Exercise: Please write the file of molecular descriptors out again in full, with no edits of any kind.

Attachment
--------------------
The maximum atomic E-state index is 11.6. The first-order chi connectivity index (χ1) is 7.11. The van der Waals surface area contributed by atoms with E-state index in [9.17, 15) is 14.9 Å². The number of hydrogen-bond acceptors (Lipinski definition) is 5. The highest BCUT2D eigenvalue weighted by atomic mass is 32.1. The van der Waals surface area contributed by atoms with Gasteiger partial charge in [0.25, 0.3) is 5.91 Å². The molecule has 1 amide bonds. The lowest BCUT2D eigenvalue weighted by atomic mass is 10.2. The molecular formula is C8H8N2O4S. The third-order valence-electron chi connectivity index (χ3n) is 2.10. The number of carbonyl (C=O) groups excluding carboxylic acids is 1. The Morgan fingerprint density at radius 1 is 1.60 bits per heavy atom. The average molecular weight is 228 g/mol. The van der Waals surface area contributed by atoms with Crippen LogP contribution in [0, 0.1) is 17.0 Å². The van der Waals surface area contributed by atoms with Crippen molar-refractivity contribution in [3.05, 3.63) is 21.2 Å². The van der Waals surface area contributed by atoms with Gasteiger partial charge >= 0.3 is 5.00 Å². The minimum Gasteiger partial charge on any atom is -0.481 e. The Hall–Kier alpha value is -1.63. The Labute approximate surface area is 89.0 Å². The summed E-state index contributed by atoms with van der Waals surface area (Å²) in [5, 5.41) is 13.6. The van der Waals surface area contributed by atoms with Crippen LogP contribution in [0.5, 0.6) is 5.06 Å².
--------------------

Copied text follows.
The maximum atomic E-state index is 11.6. The first-order chi connectivity index (χ1) is 7.11. The van der Waals surface area contributed by atoms with E-state index in [9.17, 15) is 14.9 Å². The number of hydrogen-bond acceptors (Lipinski definition) is 5. The highest BCUT2D eigenvalue weighted by atomic mass is 32.1. The van der Waals surface area contributed by atoms with Gasteiger partial charge in [0.25, 0.3) is 5.91 Å². The molecule has 1 amide bonds. The lowest BCUT2D eigenvalue weighted by atomic mass is 10.2. The molecular formula is C8H8N2O4S. The third-order valence-electron chi connectivity index (χ3n) is 2.10. The number of carbonyl (C=O) groups excluding carboxylic acids is 1. The Morgan fingerprint density at radius 1 is 1.60 bits per heavy atom. The average molecular weight is 228 g/mol. The van der Waals surface area contributed by atoms with Crippen LogP contribution in [0, 0.1) is 17.0 Å². The van der Waals surface area contributed by atoms with Crippen molar-refractivity contribution in [3.05, 3.63) is 21.2 Å². The van der Waals surface area contributed by atoms with Gasteiger partial charge >= 0.3 is 5.00 Å². The minimum Gasteiger partial charge on any atom is -0.481 e. The Hall–Kier alpha value is -1.63. The Labute approximate surface area is 89.0 Å². The summed E-state index contributed by atoms with van der Waals surface area (Å²) in [5, 5.41) is 13.6. The van der Waals surface area contributed by atoms with Crippen LogP contribution in [0.5, 0.6) is 5.06 Å².